7. Nylo @56,

    I'm with you part the way on your first point. (And your second point, the comparison with Scenario C; that seems a step too far.)

    On the first part of the first point, the value given for Scenario B CO2 increase post-2010 in Hansen et al (1988) (PDF p21) is 1.9ppm/y, the MLO-measured CO2 ran at 2.4ppm/y and that does translate into being 26% above Scenatio B.

    From here, I initially assumed you are looking at Fig b1 which gives a value for CO2 at 1.2 and a combined value for CFCs & CH4 of 0.46 or 38% of the value given for CO2, or 2.6x the given CO2 value. So, firstly, I am not sure where you get the "4 times the sum" and , secondly, I'm not sure why you woud be taking numbers from Fig b1. Indeed, I'm not exactly sure what Fig b1 is meant to be demonstrating. The values are described as "arbitrary" but, in the case of CO2 give a value of non-feedback warming for a doubling of CO2 (315ppm→630ppm). The CFC11&12 is for 0→2ppb each and the CH4 also for doubling although there are complications with such a stand-alone value for CH4.

    I think you should be examining Fig b2 which provides the values for the decadal increments of forcing - for the 1980s CO2 0.08, CH4 0.03 & CFC11&12 0.2. Thus, back-of-fag-packet, the 2010s CO2-above-ScenarioB of +0.5ppm/y equates to a third of the 1980s annual increase or 0.027 of the 0.8 from figb2. If you venture to examine the NOAA AGGI numbers, you'll find CFC11&12 today remain at 1990 values and the CH4 increase post-2010 is a third the 1980s increase suggesting forcing below ScenarioB of -0.2 & -⅔ of 0.3 = -0.4. So by that reckoning, the additional 26% CO2 forcing would sit below the lost CFC & CH4 forcing, not "ABOVE".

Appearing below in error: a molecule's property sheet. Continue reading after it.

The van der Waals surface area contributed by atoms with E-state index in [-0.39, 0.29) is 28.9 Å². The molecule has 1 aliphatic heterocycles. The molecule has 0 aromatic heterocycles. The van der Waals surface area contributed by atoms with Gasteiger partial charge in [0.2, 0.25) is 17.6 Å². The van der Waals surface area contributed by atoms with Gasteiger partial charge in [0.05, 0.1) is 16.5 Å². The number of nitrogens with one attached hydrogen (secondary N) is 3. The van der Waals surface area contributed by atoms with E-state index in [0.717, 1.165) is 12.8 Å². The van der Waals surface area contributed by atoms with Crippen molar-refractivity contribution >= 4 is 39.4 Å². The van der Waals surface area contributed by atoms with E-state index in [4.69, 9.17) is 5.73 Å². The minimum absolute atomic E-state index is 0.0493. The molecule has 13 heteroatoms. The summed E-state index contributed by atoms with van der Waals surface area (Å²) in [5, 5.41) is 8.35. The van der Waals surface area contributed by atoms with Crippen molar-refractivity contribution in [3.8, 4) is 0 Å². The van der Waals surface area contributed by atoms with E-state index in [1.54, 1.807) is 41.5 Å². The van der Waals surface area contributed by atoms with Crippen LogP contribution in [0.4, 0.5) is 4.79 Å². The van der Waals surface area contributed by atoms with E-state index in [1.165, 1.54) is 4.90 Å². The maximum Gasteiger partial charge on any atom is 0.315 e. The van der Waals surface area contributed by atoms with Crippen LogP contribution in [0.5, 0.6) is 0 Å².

Or a simpler analysis using just AGGI, the missing CO2 forcing 2010-on would be 20.6% of the additional CO2 forcing = +0.065Wm^-2, or perhaps double that for all three of the three post-1990 decades combined. The CH4/CFC11&12 forcing through the 1980s was +0.126Wm^-2 which would continue at or above that value for the following 3 decades in Scenario3, so totaling +0.378Wm^-2. But the actual forcing is given over this period 1990-2019 as +0.056Wm^-2 so relative to ScenarioB forcing that is -0.322Wm^-2 from CH4/CFC11&12 and with the extra CO2 forcing included yielding (-0.322 + 2x0.065 = ) -0.192Wm^-2. It works out again with less forcing, not "ABOVE".